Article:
Married women Reading

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Married women Reading

Want to Read Currently Reading Read. Other editions. Enlarge cover. Error rating book. Refresh and try again. Open Preview See a Problem? Details if other :. Thanks for telling us about the problem. Return to Book. A Married Woman by Manju Kapur. Astha has everything an educated, middle-class Delhi woman could ask for - a loving husband and affluent surroundings - and yet is consumed with a sense of dissatisfaction.

She begins an extra-marital affair with a younger woman, the widow of a political activist and jeopardizes everything. Get A Copy. Paperbacks. More Details Original Title. Other Editions Friend Reviews. To see what your friends thought of this book, please up. To ask other readers questions about A Married Womanplease up. Lists with This Book. Community Reviews. Showing Average rating 3. Rating details. More filters. Sort order. Start your review of A Married Woman. History tends to ignore or undervalue those who are nameless and do the chores. Grocery money is so not important.

In some ways, this is also true about books. We prefer to read novels with people doing things, discovering things, whacking things, screwing things.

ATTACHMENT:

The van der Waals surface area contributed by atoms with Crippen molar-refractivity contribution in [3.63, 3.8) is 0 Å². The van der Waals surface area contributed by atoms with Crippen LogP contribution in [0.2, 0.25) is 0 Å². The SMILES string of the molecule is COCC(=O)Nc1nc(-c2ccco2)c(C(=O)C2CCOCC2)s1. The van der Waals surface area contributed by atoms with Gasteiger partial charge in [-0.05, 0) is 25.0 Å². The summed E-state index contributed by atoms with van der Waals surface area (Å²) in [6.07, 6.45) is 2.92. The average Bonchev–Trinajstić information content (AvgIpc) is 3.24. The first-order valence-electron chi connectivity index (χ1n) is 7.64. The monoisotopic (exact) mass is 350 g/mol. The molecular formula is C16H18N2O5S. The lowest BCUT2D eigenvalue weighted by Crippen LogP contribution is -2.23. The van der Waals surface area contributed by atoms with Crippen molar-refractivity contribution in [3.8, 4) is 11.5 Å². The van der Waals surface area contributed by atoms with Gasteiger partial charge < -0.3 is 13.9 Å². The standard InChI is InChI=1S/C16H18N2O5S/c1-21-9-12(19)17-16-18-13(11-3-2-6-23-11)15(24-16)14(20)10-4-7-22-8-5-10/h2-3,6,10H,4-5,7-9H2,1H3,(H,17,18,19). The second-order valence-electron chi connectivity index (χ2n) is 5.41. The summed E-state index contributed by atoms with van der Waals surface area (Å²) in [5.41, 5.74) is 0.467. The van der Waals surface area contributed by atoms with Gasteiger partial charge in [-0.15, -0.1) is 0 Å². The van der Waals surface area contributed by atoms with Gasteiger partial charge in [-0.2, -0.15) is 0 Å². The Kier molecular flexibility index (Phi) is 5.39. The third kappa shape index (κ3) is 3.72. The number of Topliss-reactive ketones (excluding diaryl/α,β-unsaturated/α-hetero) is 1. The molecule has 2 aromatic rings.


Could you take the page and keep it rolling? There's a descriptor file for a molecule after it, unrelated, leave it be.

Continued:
Married women Reading

Okay, maybe screwing people and not things, but you take my point. Conflict sells for a variety of reasons, yet we are missing something with conflict all the time. Ashta is making her way through life — a desire to be who she is, or to at the very least discover who she is — as well as to follow the traditional roles that are laid out for her. What happens are conflicts between duty and art, the survival of a marriage and the discovery of a new passion.

The book is quiet. In fact, it is hard at times to feel as if something more major must happen. There is something off about those diary entries.

Married women Reading

Feb 19, Gorab rated it liked it Shelves: owned-paperbacksindianfamily-buddiesz The character portrayal of Astha with her mental turmoils and lead up to her marriage was also great. Even the relationships were etched nicely. The latter part felt rushed up without much impact.

Overall liked it okay, and would love to explore other works of this author. View 1 comment. May 22, Bhargavi Balachandran rated it liked it Shelves: fictionborrowed-bookseaswariread-inwomen-litcontemporary-indian-author. I remember a few bloggers reviewing Manju Kapur's books positively and had wanted to pick something up by her for the longest time. My library had a couple of books by her and for some strange reason I was attracted to this book.

Guess it had something to do with the fact that I was intrigued by the storyline- about a relationship an older woman has with a younger one and wanted to see how the subject's been handled by an Indian writer. Astha is a middle class woman ,who lives in Delhi with her hu I remember a few bloggers reviewing Manju Kapur's books positively and had wanted to pick something up by her for the longest time.

Astha is a middle class woman ,who lives in Delhi with her husband, two children and in-laws. She has everything a woman would need, but still has niggles of dissatisfaction bubbling in her. The story is really about how Astha changes from a unsure,college girl who has dreams of a mills and boons- type hero swooping in and carrying her away to a mature ,middle-aged woman who feels a little alienated in her marriage as time passes.